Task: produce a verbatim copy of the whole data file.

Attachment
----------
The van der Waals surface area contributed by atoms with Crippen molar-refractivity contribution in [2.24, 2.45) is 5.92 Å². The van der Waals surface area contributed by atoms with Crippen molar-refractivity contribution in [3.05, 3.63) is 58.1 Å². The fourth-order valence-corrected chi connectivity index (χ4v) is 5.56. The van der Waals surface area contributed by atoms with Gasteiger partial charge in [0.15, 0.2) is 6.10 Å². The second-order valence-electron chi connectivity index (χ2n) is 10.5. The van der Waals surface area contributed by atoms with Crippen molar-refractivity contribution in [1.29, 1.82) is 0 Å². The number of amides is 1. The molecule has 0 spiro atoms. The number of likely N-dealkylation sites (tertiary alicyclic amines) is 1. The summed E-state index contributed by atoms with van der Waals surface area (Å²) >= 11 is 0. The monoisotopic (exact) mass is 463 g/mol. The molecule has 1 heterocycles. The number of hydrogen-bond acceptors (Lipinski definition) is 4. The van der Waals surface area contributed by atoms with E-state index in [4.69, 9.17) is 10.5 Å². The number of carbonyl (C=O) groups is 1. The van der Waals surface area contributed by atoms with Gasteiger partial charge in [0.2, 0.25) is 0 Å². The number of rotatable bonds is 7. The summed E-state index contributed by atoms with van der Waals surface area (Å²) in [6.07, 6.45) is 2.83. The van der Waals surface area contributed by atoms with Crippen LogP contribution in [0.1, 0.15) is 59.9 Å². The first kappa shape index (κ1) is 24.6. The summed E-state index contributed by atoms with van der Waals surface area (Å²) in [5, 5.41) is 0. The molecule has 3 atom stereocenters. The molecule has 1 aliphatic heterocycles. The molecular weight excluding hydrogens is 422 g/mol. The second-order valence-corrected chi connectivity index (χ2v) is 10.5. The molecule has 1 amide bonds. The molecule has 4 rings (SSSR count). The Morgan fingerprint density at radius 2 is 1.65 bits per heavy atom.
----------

The van der Waals surface area contributed by atoms with Crippen molar-refractivity contribution in [2.24, 2.45) is 5.92 Å². The van der Waals surface area contributed by atoms with Crippen molar-refractivity contribution in [3.05, 3.63) is 58.1 Å². The fourth-order valence-corrected chi connectivity index (χ4v) is 5.56. The van der Waals surface area contributed by atoms with Gasteiger partial charge in [0.15, 0.2) is 6.10 Å². The second-order valence-electron chi connectivity index (χ2n) is 10.5. The van der Waals surface area contributed by atoms with Crippen molar-refractivity contribution in [1.29, 1.82) is 0 Å². The number of amides is 1. The molecule has 0 spiro atoms. The number of likely N-dealkylation sites (tertiary alicyclic amines) is 1. The summed E-state index contributed by atoms with van der Waals surface area (Å²) >= 11 is 0. The monoisotopic (exact) mass is 463 g/mol. The molecule has 1 heterocycles. The number of hydrogen-bond acceptors (Lipinski definition) is 4. The van der Waals surface area contributed by atoms with E-state index in [4.69, 9.17) is 10.5 Å². The number of carbonyl (C=O) groups is 1. The van der Waals surface area contributed by atoms with Gasteiger partial charge in [0.2, 0.25) is 0 Å². The number of rotatable bonds is 7. The summed E-state index contributed by atoms with van der Waals surface area (Å²) in [6.07, 6.45) is 2.83. The van der Waals surface area contributed by atoms with Crippen LogP contribution in [0.1, 0.15) is 59.9 Å². The first kappa shape index (κ1) is 24.6. The summed E-state index contributed by atoms with van der Waals surface area (Å²) in [5, 5.41) is 0. The molecule has 3 atom stereocenters. The molecule has 1 aliphatic heterocycles. The molecular weight excluding hydrogens is 422 g/mol. The second-order valence-corrected chi connectivity index (χ2v) is 10.5. The molecule has 1 amide bonds. The molecule has 4 rings (SSSR count). The Morgan fingerprint density at radius 2 is 1.65 bits per heavy atom.